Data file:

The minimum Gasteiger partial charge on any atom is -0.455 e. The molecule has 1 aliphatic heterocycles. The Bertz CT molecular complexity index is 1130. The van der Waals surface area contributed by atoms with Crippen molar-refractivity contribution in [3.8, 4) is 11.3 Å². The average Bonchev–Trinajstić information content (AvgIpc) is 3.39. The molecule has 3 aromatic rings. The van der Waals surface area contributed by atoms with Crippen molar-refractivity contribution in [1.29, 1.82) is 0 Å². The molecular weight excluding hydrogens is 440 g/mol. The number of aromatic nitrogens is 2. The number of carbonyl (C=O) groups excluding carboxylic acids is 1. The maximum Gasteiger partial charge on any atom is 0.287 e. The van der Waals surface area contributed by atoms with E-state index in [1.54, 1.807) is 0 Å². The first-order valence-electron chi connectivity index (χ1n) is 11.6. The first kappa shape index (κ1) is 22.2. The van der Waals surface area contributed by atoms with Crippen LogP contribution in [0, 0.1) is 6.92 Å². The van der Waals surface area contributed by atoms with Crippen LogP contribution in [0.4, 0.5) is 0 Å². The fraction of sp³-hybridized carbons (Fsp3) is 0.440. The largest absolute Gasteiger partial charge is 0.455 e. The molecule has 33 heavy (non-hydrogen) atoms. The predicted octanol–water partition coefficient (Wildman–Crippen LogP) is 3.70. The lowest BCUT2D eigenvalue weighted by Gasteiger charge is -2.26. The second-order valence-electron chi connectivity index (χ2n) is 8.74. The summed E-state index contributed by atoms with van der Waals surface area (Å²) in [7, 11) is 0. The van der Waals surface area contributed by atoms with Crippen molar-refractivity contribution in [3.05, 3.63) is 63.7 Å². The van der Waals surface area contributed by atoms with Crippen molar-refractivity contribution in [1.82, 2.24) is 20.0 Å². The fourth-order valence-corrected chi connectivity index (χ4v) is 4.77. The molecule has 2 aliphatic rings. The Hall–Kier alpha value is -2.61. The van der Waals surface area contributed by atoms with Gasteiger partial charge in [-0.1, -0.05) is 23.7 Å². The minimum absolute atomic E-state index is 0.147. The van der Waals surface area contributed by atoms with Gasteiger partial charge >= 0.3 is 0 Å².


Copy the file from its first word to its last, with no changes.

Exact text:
The minimum Gasteiger partial charge on any atom is -0.455 e. The molecule has 1 aliphatic heterocycles. The Bertz CT molecular complexity index is 1130. The van der Waals surface area contributed by atoms with Crippen molar-refractivity contribution in [3.8, 4) is 11.3 Å². The average Bonchev–Trinajstić information content (AvgIpc) is 3.39. The molecule has 3 aromatic rings. The van der Waals surface area contributed by atoms with Crippen molar-refractivity contribution in [1.29, 1.82) is 0 Å². The molecular weight excluding hydrogens is 440 g/mol. The number of aromatic nitrogens is 2. The number of carbonyl (C=O) groups excluding carboxylic acids is 1. The maximum Gasteiger partial charge on any atom is 0.287 e. The van der Waals surface area contributed by atoms with E-state index in [1.54, 1.807) is 0 Å². The first-order valence-electron chi connectivity index (χ1n) is 11.6. The first kappa shape index (κ1) is 22.2. The van der Waals surface area contributed by atoms with Crippen LogP contribution in [0, 0.1) is 6.92 Å². The van der Waals surface area contributed by atoms with Crippen LogP contribution in [0.4, 0.5) is 0 Å². The fraction of sp³-hybridized carbons (Fsp3) is 0.440. The largest absolute Gasteiger partial charge is 0.455 e. The molecule has 33 heavy (non-hydrogen) atoms. The predicted octanol–water partition coefficient (Wildman–Crippen LogP) is 3.70. The lowest BCUT2D eigenvalue weighted by Gasteiger charge is -2.26. The second-order valence-electron chi connectivity index (χ2n) is 8.74. The summed E-state index contributed by atoms with van der Waals surface area (Å²) in [7, 11) is 0. The van der Waals surface area contributed by atoms with Crippen molar-refractivity contribution in [3.05, 3.63) is 63.7 Å². The van der Waals surface area contributed by atoms with Crippen molar-refractivity contribution in [1.82, 2.24) is 20.0 Å². The fourth-order valence-corrected chi connectivity index (χ4v) is 4.77. The molecule has 2 aliphatic rings. The Hall–Kier alpha value is -2.61. The van der Waals surface area contributed by atoms with Gasteiger partial charge in [-0.1, -0.05) is 23.7 Å². The minimum absolute atomic E-state index is 0.147. The van der Waals surface area contributed by atoms with Gasteiger partial charge >= 0.3 is 0 Å².